A Half-hearted Attempt to Explain Moby Dick in its Totality

I want to illustrate that finding a complete and total map for understanding Moby Dick is impossible.

Let's start with what ought to be a simple question: why is Moby Dick being pursued by Captain Ahab?

We can begin to answer this by looking, as a psychoanalyst might, at the specifics of Ahab's psychology, as many readings of Moby Dick have done. We might seek a cause in Ahab's past for his driven pursuit of the whale - though I would argue [need to prove with textual detail] that a single and simple cause is unlikely to be found, and even if we found it, we could then ask: what cause caused that cause? We could then keep asking the same question through a series of psychological causes through human history until our will to live eventually subsided.

But we could also note that Moby Dick wasn't the only white whale being pursued. To answer more generally, we could talk about, as Marxist might, the capitalist system, sperm oil as a commodity, and the extraction of value from the natural world.

But why do we have a capitalist system in North American in the mid-ninetenth century, and why is it extracting value from the natural world in this way?

From here, we could take a step back in time, and talk, as a biologist might, about evolution and selfish genes.

But then, why are humans at this point in the history of the Earth subject to evolutionary development? We would then need to take a further step back, to explain the development of evolution, and then before that, to talk about the development of bacteria.

But why did bacteria develop? From here, we're taking another step back to look at geology and the formation of rock and sea and then perhaps to chemistry and the development of the elements, and to physics and the development of atoms, and the realm of the sub-atomic before that, and to theories of the big bang. And while we might feel, as some physicists do, that as we become smaller and smaller in our focus, and wider and more abstract in our viewpoint, we are getting closer to some kind of foundational knowledge, we are now so abstracted away from the original question that we probably feel the need to trace our way back to the start, and to the specifics of the orginal situation. We are staring forlornly at a quark through an imaginary super electron microscope of the future, and wondering: what was the question again? Oh yes, all those sub-atomic and atomic elements that make up Ahab in pursuit of the equally complexly assembled whale.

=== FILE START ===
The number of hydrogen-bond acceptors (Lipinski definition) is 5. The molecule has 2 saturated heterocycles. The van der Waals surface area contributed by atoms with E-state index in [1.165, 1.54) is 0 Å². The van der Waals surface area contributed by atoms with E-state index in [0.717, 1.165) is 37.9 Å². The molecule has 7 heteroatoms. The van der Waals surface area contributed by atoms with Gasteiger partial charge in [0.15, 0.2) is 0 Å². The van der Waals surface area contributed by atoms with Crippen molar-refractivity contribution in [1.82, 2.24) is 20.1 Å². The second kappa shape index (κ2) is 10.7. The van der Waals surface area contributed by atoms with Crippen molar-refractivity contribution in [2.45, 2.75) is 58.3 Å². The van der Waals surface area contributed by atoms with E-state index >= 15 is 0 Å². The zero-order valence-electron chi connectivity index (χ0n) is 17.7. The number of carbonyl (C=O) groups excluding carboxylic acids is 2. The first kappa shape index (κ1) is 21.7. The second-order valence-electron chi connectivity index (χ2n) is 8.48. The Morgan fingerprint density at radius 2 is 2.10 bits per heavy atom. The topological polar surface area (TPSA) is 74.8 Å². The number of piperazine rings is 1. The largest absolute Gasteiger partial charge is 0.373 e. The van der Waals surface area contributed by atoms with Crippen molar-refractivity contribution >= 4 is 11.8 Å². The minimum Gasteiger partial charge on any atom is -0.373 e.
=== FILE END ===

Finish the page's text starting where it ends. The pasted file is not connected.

Complexitiy theory teaches us that in a complex system, and god knows the universe as a whole is pretty damn complex system, we can't just start with the foundational elements and trace some inevitable route to the answer to the present question in our minds. Behaviours emerge from the interactions between elements and isolating one element does not allow us to predict that emergent behaviour.

So what we're left with is a series of answers that become questions which beg answers which become questions in an infinite regress. Or a level of exasperating uncertainty about everything that may help us understand Ahab's "fiery hunt". As Ishmael put its:

_however baby man may brag of his science and skill, and however much, in a flattering future, that science and skill may augment; yet for ever and for ever, to the crack of doom, the sea will insult and murder him, and pulverize the stateliest, stiffest frigate he can make (Moby Dick, Chapter 58, Brit)

Let me be very clear: the point I'm making here is not that taking a psychoanalytical, or Marxist, or feminist, or biological, approach to Moby Dick is not worth bothering with. Indeed, I'll spend some time here taking all of those approaches. Each of those approaches will illuminate the book in different ways. If Moby Dick was a "territory", like a country with a complex coast line, each of those approaches would provide a map that matched up fairly well with a part of that territory. You could use them to tour around for a while and probably not get too lost. But what they couldn't do was allow you to see the totality of that territory, with all its complexity in (at least) four dimensions.

Rather than taking a theoritical system and trying to impose that on the book, a different way to understand Moby Dick is to use guides that try to explain how as humans we create meanings and how that process changes as humans go through different stages of development. In what follows I'll introduce some of these guides. But they too are maps, and they too need treating with some considerable caution.

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